The One Email Trick That All Photographers Should Be Doing

The One Email Trick That All Photographers Should Be Doing

Email is not going to stop being a vital tool for photographers anytime soon. It's for this reason that you should be making the most of each and every one you send. If you want to stand out, get more work, and look professional when corresponding online, this article is for you.

It doesn't matter what kind of photography you do, all of us will need to use email from time to time, be it talking with clients, booking locations, or sending out invoices. While this form of communication works well for people you know, it can be rather hit and miss when you are sending out emails to strangers. I'm sure many of us have sent messages to prospective clients or customers to receive nothing in return. It's a terrible feeling not to get a reply, and while there could be many reasons why you didn't, one explanation could be how the email looked.

Look familiar?

The important decision makers that photographers tend to try to reach via email will be swamped by literally hundreds of messages each and every day. If you are lucky enough that your email is read, then you need to make the content count. You probably have just seconds to pique someone's interest, and it's for this reason that whatever message you want to give out needs to be in the body of the email itself. Words alone just don't cut it in the visual world, and you can't always rely on URLs, buttons, or attachments being acted upon. This leaves us with the only option of including images in the email itself, and it's surprising how few photographers actually do this. If you have something relevant for a particular person then, by all means, include that picture in the body of the email. Personally, I think a better approach is to take advantage of the email signature to create something that can summarize what you do each and every time you send a message.

My current email signature quickly shows the recipient the kinds of work I do. If they click on the picture, they will be taken directly to my website.

I've had the same email signature format on my commercial emails for over 10 years now. The idea behind it is loosely based on a passport photo strip, but instead of having four similar pictures, I created a montage of my work instead. This collection of pictures sums up my work in a concise way and hopefully helps the reader of my emails to understand or be reminded of the kinds of photography I do.

Creating and Installing an Email signature

I'm not going to go into too much depth regarding the creating of the actual image for your signature, but the main thing to remember is that the final flattened image needs to be fairly small and optimized for the web. In my case, my montage picture is 580 px by 153 px and comes in at a modest 239 KB in size. While we don't want the readers of our emails to require a magnifying glass to see our work, we also don't want the image to dominate the message or more importantly, take forever to load up. I experimented with image size for a while and feel like I found a happy medium which was streamlined yet still showed enough information.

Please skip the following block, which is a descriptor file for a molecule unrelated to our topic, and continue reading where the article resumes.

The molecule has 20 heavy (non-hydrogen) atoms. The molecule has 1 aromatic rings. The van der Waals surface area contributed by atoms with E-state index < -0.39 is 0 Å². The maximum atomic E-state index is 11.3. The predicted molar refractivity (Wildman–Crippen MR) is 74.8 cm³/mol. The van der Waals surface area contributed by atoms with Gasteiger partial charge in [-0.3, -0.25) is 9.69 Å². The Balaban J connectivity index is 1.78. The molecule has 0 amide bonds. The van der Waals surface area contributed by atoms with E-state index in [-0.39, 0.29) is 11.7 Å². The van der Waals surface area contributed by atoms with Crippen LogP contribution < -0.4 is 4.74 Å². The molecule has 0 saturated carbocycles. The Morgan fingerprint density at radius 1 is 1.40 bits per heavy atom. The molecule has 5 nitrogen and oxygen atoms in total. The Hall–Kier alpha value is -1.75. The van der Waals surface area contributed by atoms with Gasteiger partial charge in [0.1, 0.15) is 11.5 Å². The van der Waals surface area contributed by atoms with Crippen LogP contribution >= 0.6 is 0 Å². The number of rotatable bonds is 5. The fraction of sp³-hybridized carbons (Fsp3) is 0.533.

It will come as no surprise that there are many email clients out there today, and they all have different steps to install email signatures. Thankfully for us, this site has developed a comprehensive list of tutorials showing the differing steps for the majority of email clients in use today. If your particular client is not on the list, I'm sure you will still be able to work it out. In a nutshell, after logging into our emails, we navigate to "Settings," where we should find a "Signatures" option. From there, it's a matter of dropping in the HTML code into the "Code" section and hitting "Save."

Adding the code to my email client

The HTML Code

The code I use for my email signature isn't anything fancy, but does the trick and has worked without fail for many years.

<p><a href="http://www.YOUR_URL.com"><img border="0" alt="YOUR_ALT_TEXT" src="http://www.YOUR_URL/IMAGE_FILE.png"></a></p>

You will obviously need to change a few parts of the code to tailor it especially for you. The first part which needs altering is where it says "YOUR_URL." Change this to the destination you would like users to be directed to if they click on the picture itself. Next, the image you want to use will need to be hosted online somewhere, and it's this image's URL address which you will need to use in place of "YOUR_URL/IMAGE_FILE.png" in the code. The alt tag, which is used when the image doesn't load, is an equally important part of the code, so make sure you change where it says "YOUR_ALT_TEXT" with something suitable. Personally, I have this alt text as my domain name, so if the recipient can't see my image they will be greeted with my website address instead.

The example code above shows how to include just an image into your email signature. For those who would like to add text, then I highly recommend looking at this tutorial, which explains the process really well.

A Note on Hotlinking Your Image